Why can’t the Buddhists monks see which of the two groups has been denuded of humanity and is acting like snakes and vermin? To borrow the Buddha’s own words, while they are pointing one finger at Rohingya, their own four fingers at pointing at themselves. Carl Jung has elaborated on this in many of his writings. According to Jung, we often see our own reflection, our own darker self, in our designated enemy. He calls it the process of projection. In his opinion, Nazis’ description of Jews during the Nazi era was actually their own description.

Thinkers of the enlightenment era believed that technology and science would make us more rational and this enhanced rationality would result in humanism. Unfortunately, science is amoral. Technology, in fact, gives us the means to do as much damage as we like – to ourselves and to others. It is only deeper wisdom that can guard us from becoming hostages to our own devils.

Religion itself is the greatest repository of such wisdom. How many of my readers know that Iqbal called Ram, the Hindu deity, Imam-e-Hind or he wrote a poem celebrating the life of Guru Nanak or wrote poems for other non-Muslim religious figures? Do any of us question Iqbal being one of the greatest Muslims born on this soil?

Let me add some more insult to this injury. Part of the family of Iqbal’s older brother Sheikh Atta Mohammad had belonged to the Ahmadi community. It was this Atta Mohamamd who paid for Iqbal’s education and Iqbal tried to repay his debt by supporting his family. And, in my opinion, Iqbal’s religious views towards the Ahmadis were no different from those prevalent today.

A community of faith is a moral community first and foremost. It is nothing if it does not uphold those sacred values on which its identity is based. Rather than upholding moral values, religious politics is turning religions into warring tribes, leaving no hope of redemption for those who belong to the other tribe. This tribalism is defined by two questions: Who is part of the tribe and how to deal with those who are not part of the tribe? This tribalism is emerging as a huge threat to humanity. It is turning democracy into majoritarianism, putting the greatest system of human organisations at risk.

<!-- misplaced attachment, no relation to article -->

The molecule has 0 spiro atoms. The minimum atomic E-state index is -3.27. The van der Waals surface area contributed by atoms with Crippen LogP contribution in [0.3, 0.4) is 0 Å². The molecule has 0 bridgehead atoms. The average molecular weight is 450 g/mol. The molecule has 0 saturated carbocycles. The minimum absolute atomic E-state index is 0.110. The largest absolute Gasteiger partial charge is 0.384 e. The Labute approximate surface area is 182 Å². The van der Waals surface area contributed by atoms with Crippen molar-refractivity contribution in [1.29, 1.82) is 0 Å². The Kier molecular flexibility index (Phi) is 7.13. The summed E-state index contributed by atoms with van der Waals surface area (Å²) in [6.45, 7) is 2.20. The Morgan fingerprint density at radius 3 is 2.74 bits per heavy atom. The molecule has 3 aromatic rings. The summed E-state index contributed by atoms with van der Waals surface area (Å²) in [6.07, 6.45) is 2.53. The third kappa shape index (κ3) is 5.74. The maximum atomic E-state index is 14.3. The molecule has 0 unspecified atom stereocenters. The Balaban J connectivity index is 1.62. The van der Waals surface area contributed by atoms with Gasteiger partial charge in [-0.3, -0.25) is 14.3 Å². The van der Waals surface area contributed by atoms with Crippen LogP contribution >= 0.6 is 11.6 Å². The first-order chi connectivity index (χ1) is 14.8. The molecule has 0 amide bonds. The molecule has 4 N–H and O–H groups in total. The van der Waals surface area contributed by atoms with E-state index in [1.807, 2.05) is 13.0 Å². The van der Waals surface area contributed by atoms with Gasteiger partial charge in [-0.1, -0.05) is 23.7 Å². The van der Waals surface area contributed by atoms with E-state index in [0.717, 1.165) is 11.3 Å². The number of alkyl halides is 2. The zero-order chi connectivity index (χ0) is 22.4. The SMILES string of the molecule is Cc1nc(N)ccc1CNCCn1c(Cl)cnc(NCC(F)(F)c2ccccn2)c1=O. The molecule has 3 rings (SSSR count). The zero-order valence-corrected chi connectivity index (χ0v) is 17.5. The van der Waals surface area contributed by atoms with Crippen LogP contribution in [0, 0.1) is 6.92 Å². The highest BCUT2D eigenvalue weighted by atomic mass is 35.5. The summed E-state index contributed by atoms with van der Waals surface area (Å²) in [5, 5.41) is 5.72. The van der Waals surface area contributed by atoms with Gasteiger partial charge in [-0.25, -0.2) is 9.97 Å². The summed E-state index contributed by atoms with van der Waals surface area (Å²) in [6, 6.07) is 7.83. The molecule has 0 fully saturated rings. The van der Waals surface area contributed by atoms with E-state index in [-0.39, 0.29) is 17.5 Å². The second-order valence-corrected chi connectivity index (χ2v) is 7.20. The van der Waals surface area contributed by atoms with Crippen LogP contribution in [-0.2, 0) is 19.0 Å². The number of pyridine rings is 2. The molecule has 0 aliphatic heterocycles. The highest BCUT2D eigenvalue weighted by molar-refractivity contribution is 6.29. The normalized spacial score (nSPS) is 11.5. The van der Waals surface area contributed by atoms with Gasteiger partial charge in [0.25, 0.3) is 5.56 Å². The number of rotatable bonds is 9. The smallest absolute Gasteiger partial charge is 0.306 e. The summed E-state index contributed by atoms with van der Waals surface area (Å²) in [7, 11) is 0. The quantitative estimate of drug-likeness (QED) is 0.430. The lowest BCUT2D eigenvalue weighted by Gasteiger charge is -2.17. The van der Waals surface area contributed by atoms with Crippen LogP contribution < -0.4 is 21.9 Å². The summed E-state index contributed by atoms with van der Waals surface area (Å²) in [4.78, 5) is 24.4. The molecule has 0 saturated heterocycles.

The reaction of the Pakistani military to this senseless burst should make us all proud. The DG ISPR asserted that Pakistan’s military is a national military and it has followers of all faiths in its fold. However, there is a need to mainstream this ethos to the public space, which is getting sectarianised by the day.

We have seen a rising trend of using accusations of apostasy and blasphemy against politicians and human rights activists. The PML-N has also been targeted by fatwas after taking a centrist position and trying to defend minorities. The establishment must use its influence to give a shut up call to those online aalims who vomit religious bigotry and hatred nonstop. We have not seen much pro-activism from the courts on this regard either.

The PML-N must realise that such captains are completely unable to steer our ship through stormy waters. Their place is the orlop deck, the lower deck in the ship, not anywhere near the helm.

The writer is an anthropologist and development professional. Email: [email protected], Twitter: @zaighamkhan

Originally published in The News